Ukulele tabs show which frets and stings to play, but I still am not sure which fingers to use for each note. How does one know?

For example, here is the second half of the main "Popcorn" riff, which only uses the A string:


It seems there is an algorithm for figuring out which fingers to use, since accousterr figures it out automatically. It recommends the following:

finger|  ^pinky                              ^middle finger ^ring finger

In the diagram above, I indicate which finger hits the note each time the hand position relative to the fretboard changes.

Update: In order to see the fingerings in Accouster, press "play" on any uke tab on the site and look at the top of the screen, you'll see diagrams like the below, with finger placement:

finger placement 1 finger placement 2 finger placement 3

One potential answer is "whatever, do what feels right," but I want to find something consistent and repeatable so my hands don't get lost, especially when trying to sight-read. Whatever Accouster is doing seems great: on transitions, whatever is hitting the note is usually on one of the dots, and nearby notes are reachable by nearby fingers, minimizing the number of times the hand has to lift off and find its bearing on the fretboard again.

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    You'll be better off now and in the long term, by learning scales. Most pieces have most of their notes from diatonic scales, and when your fingers know the patterns, it will be almost intuitive for fingers to go to the right notes. That apart, most tabs are one person's idea of where the notes 'should' be played. Often, they're not the best or most appropriate places.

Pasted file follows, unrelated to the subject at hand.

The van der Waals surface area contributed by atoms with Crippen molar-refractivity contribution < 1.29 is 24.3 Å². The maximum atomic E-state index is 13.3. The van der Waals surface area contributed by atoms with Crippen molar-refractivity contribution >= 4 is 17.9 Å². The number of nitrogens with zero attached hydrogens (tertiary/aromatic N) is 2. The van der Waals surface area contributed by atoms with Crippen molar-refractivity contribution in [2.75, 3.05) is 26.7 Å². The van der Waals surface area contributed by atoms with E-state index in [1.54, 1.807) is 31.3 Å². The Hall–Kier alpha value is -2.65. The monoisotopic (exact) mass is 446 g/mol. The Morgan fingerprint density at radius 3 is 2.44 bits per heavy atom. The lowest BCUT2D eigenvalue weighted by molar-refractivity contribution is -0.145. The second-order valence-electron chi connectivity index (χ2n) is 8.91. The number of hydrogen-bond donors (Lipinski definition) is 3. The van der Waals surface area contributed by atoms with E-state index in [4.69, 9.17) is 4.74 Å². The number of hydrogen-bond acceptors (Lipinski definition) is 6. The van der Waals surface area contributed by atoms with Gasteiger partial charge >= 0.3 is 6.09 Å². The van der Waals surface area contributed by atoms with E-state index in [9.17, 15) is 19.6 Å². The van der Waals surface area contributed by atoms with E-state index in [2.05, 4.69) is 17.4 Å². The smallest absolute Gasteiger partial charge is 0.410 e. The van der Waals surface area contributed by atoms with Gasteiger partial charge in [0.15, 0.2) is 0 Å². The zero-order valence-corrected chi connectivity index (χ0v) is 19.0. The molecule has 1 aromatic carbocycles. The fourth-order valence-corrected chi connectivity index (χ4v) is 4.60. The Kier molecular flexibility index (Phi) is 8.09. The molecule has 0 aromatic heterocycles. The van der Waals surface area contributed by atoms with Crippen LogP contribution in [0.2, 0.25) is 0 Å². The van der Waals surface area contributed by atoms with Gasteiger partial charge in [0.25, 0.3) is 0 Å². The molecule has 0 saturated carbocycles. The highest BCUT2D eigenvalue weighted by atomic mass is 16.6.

– Tim
    Jul 3, 2021 at 11:04
  • @Tim thanks, but I'm not asking which notes to play, I'm asking how (once I already know which notes to play) to place my fingers on the fretboard to minimize the amount of times I have to change my hand position. In the example I gave, hand position changes three times to reach all the notes, which is pretty good. And I noticed a pattern that the first finger to go down after a new position is usually on the dots. There's a simple enough algorithm for this that someone coded it up in accousterr - I am asking for process or rules of thumb to minimize repositioning without getting lost
    – Max Heiber
    Jul 3, 2021 at 12:35
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    I question any tab algorithm that puts all its notes on one string. I've actually tried playing music on one ukulele string (e.g. "Christmas Time Is Here"), the absolute beginner that I am, and let's just say that this process gets very unpleasant very fast due to the leaps involved.
    – Dekkadeci
    Jul 3, 2021 at 14:41
  • Going to your acousterr link, I strongly suspect its tab was user-provided and not optimized (e.g. what happened to the G-string in this "Popcorn" piece with strong neighbour movement?). The "Only owner of the tab can edit" message when I tried the "Edit" button gave it away to me.
    – Dekkadeci
    Jul 3, 2021 at 14:47
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    You have a very good accepted answer but I’d like to add that after looking at and listening to the link you provided the fingering given is only good if you are intentionally trying to play it on a single string as much as possible. By using the open E string for the low note this entire melody can be played in the 7-10 fret range without having to shift at all. Jul 4, 2021 at 16:40